Articular Cartilage Lesions

Articular cartilage wraps the end of the bones and has a smooth, slick surface that allows the bones to slide over one another without friction or direct contact – minimizing pressure during movement. While cartilage tissue is void of nerves, worn or torn areas on the cartilage may result in inflammation of the joint and cause pain. Injuries to the articular cartilage often present as tears or holes in the surface of the cartilage. Lesions can vary in thickness of injury. Most superficial injuries, or partial thickness injuries, are not serious. If the lesion is large, full thickness, and exposes the bone below, it could result in arthritis.

At the Sanders Clinic, initial recommendations are not surgical – provided the knee is not locked and is able to come to full extension. A significant number of patients are able to avoid arthroscopic surgery with a proper Reconditioning Program. Anti-inflammatory medications such as Celebrex, or Advil are started. Nutritional supplements for articular support are added and an exercise program is instituted utilizing a Step Box for both legs. This simple device is used for the performance of closed chain knee extension exercises on both legs, beginning with four sets of 25 reps of two-inch excursions each day then increasing until 50 reps can be performed. The same routine is then continued with a four-inch excursion. After the same goal is reached, the excursion is increased to six, then eight inches. Patients must do at least four sets per day on each leg. The patient may start to work in the stationary bike and/or the Stairmaster, as well as continue with the Step Box at increasingly longer excursions through the end of the second week. Additionally in the second week, programs of jogging, swimming, and specific sport-related activities are begun if a specific sport is not already in progress. Athletes may continue to participate in their desired sport.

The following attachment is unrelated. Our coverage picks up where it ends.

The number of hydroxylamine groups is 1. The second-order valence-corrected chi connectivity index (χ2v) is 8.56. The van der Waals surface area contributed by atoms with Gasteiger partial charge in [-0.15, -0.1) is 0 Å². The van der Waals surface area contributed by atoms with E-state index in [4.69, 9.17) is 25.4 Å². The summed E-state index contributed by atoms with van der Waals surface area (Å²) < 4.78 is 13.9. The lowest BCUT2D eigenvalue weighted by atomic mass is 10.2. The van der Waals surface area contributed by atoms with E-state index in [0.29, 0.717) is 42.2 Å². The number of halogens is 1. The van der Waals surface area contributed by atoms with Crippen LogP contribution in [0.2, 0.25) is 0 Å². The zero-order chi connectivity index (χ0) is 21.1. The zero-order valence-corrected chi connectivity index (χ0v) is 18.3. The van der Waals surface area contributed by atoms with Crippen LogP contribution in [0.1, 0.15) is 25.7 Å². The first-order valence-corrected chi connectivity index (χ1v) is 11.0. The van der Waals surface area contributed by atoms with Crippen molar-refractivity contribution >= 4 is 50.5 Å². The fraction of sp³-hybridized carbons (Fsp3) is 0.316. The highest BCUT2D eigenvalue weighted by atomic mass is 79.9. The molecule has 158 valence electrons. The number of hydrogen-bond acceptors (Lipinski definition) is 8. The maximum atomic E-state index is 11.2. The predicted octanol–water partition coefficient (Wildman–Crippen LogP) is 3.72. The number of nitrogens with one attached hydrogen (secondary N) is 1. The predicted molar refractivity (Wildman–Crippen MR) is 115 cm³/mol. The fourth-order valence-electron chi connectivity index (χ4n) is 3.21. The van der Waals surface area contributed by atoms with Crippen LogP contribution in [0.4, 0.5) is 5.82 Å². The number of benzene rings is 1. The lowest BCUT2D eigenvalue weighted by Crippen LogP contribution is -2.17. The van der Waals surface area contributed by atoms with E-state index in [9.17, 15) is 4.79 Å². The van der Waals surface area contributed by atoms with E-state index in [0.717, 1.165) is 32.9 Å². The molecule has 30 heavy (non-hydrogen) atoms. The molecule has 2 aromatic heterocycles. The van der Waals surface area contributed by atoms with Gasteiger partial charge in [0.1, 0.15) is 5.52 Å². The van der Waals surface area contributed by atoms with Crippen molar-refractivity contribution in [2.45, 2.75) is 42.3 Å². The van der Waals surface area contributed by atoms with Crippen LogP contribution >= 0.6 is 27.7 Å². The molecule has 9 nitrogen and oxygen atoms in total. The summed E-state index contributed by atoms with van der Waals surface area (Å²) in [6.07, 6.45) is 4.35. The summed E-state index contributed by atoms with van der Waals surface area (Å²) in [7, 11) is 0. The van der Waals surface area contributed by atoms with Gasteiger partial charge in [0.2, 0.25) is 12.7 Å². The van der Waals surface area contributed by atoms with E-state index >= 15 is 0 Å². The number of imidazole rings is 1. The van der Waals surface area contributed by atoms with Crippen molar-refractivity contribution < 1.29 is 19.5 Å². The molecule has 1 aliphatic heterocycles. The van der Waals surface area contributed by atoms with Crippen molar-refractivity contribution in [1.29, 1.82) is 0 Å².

Occasionally in recalcitrant cases, arthroscopic surgery is necessary. Indicated procedures in most cases include simple debridement of the lesion. In rare cases, transplantation of articular cartilage from another area of the knee, or from a cadaver, is necessary.

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